"Our love for beauty does not make us extravagant, and our love of things of the mind does not make us soft. We regard wealth as something to be properly used and not as something to boast about. Nobody need be ashamed to admit poverty, but it is shameful not to do one's best to escape from poverty. Our concern for our private affairs is balanced by our involvement with the affairs of the city. Even people who are mostly occupied with their own business are extremely well informed on political matters. We do not simply regard a man who does not participate in the city's life as one who just minds his own business, but as one who is good for nothing. We all join in debate about the affairs of the city, as they deserve, or at least we participate in the decisions. We do not think that these discussions impede action. We do believe that what is damaging is to go into action in a crucial situation before the people have been fully instructed in debate.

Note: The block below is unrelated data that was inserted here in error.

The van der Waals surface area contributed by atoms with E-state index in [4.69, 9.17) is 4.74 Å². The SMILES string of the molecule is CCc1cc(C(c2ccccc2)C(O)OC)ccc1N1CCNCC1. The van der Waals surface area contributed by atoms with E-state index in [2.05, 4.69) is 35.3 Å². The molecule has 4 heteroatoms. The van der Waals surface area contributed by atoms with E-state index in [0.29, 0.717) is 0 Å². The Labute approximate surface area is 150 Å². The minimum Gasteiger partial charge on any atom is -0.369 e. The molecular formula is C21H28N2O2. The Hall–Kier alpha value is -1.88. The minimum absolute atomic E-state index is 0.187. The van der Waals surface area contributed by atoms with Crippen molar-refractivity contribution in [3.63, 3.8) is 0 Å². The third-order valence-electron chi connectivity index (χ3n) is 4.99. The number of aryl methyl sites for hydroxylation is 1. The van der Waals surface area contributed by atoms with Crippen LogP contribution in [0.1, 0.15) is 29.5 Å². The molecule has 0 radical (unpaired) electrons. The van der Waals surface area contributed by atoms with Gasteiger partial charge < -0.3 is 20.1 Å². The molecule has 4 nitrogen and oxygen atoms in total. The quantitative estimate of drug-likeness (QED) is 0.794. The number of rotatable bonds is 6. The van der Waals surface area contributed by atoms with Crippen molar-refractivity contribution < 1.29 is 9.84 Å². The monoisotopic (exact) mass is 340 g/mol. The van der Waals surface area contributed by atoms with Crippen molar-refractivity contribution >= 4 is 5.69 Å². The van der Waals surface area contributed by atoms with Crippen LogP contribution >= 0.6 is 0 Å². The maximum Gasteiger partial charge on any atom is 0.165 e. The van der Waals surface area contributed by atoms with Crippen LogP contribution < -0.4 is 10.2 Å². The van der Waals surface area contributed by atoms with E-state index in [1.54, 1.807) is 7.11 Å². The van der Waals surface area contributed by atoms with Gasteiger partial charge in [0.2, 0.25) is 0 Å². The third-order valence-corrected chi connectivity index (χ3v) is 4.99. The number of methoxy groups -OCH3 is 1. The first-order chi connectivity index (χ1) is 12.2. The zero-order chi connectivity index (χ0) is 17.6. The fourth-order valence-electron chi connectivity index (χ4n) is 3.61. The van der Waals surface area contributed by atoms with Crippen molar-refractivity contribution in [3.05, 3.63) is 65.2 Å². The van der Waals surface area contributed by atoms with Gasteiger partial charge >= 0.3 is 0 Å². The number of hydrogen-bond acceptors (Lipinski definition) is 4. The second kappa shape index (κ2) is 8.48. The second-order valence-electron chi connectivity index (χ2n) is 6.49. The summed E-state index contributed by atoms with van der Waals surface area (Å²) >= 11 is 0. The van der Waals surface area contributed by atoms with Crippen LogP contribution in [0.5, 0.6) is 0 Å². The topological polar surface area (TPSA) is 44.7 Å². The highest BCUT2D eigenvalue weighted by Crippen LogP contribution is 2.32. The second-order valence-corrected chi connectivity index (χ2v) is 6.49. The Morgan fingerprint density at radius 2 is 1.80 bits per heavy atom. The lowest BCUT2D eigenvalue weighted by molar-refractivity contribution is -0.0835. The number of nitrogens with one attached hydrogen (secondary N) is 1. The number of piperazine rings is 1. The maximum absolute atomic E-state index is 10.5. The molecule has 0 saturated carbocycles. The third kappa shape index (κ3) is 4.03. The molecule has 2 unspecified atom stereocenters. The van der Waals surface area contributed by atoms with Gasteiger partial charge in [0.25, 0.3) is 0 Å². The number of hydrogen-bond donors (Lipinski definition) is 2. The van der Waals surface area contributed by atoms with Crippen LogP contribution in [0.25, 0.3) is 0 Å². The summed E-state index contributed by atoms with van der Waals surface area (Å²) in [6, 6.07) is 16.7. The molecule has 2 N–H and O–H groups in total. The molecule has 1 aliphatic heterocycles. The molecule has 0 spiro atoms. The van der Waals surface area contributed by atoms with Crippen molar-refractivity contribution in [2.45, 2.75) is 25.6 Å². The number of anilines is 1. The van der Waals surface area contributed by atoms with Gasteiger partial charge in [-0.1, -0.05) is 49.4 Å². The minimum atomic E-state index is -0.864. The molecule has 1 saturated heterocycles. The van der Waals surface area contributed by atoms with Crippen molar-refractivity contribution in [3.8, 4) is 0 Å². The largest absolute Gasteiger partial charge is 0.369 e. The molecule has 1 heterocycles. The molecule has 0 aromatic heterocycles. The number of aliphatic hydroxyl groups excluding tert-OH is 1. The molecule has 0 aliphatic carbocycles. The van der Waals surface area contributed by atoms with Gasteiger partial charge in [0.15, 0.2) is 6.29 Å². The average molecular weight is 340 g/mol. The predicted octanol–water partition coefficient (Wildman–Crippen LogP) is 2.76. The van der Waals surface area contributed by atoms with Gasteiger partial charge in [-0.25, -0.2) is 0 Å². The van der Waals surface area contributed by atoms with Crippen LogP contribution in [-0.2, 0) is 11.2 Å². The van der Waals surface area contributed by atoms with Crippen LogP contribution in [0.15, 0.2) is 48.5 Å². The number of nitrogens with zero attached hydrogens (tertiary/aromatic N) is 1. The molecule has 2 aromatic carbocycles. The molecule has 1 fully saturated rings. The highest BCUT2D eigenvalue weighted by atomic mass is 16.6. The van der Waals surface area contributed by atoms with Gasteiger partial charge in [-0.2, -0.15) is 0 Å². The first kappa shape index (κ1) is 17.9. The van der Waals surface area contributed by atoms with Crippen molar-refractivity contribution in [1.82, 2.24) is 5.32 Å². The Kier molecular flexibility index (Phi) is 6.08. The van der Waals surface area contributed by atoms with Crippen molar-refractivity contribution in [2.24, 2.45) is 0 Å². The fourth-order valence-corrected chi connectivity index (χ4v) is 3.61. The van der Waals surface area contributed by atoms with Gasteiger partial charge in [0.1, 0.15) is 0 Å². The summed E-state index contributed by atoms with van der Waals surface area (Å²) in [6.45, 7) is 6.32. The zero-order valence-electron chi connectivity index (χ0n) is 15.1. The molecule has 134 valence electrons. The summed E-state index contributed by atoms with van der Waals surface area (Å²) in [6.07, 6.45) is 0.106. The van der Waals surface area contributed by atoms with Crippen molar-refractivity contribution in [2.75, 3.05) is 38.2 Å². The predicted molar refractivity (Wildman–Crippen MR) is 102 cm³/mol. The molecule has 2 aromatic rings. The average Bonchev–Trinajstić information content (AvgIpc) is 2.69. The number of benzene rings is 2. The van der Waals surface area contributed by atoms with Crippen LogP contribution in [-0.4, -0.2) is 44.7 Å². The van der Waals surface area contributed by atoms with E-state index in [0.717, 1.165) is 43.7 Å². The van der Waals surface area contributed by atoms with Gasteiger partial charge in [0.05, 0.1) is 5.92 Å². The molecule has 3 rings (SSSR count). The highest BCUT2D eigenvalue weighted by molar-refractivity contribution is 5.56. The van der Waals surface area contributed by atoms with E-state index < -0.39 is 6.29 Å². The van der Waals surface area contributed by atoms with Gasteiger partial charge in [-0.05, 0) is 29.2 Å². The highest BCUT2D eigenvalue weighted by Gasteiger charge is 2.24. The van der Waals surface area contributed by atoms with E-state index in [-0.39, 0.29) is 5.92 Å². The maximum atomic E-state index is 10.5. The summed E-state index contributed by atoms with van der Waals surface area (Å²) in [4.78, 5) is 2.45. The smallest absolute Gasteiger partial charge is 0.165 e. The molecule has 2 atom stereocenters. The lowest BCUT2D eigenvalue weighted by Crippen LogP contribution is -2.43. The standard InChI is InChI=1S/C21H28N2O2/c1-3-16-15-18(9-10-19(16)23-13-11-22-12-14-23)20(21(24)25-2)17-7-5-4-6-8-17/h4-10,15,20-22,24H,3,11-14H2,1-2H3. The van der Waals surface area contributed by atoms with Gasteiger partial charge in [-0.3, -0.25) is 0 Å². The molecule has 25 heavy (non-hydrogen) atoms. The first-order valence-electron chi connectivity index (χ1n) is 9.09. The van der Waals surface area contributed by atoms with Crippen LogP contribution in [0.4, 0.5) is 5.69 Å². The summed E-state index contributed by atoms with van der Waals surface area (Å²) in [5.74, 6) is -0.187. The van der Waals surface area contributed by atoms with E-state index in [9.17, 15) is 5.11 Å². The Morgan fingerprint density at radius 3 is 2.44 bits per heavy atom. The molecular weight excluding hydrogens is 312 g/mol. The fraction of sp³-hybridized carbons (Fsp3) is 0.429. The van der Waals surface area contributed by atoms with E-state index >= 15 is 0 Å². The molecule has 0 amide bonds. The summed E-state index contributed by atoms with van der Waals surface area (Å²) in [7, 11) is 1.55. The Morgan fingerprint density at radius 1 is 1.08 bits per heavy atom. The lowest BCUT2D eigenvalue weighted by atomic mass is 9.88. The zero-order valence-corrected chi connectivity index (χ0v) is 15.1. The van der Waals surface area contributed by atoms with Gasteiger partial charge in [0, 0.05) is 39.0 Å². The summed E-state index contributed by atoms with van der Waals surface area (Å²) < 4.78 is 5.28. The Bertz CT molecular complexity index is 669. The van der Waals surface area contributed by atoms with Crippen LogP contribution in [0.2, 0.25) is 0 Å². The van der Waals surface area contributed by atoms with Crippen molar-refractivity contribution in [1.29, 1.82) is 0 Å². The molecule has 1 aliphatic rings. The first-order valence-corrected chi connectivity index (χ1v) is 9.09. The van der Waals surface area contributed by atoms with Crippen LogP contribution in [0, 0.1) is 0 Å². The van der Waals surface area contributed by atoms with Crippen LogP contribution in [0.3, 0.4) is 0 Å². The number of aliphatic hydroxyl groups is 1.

"The strongest are those who understand with perfect clarity what is terrible in life and what is sweet and then go out undeterred to confront danger.

      "But he who owes us something is likely to be listless in his friendship, knowing that when he repays the kindness, it will count not as a favor bestowed but as a debt repaid.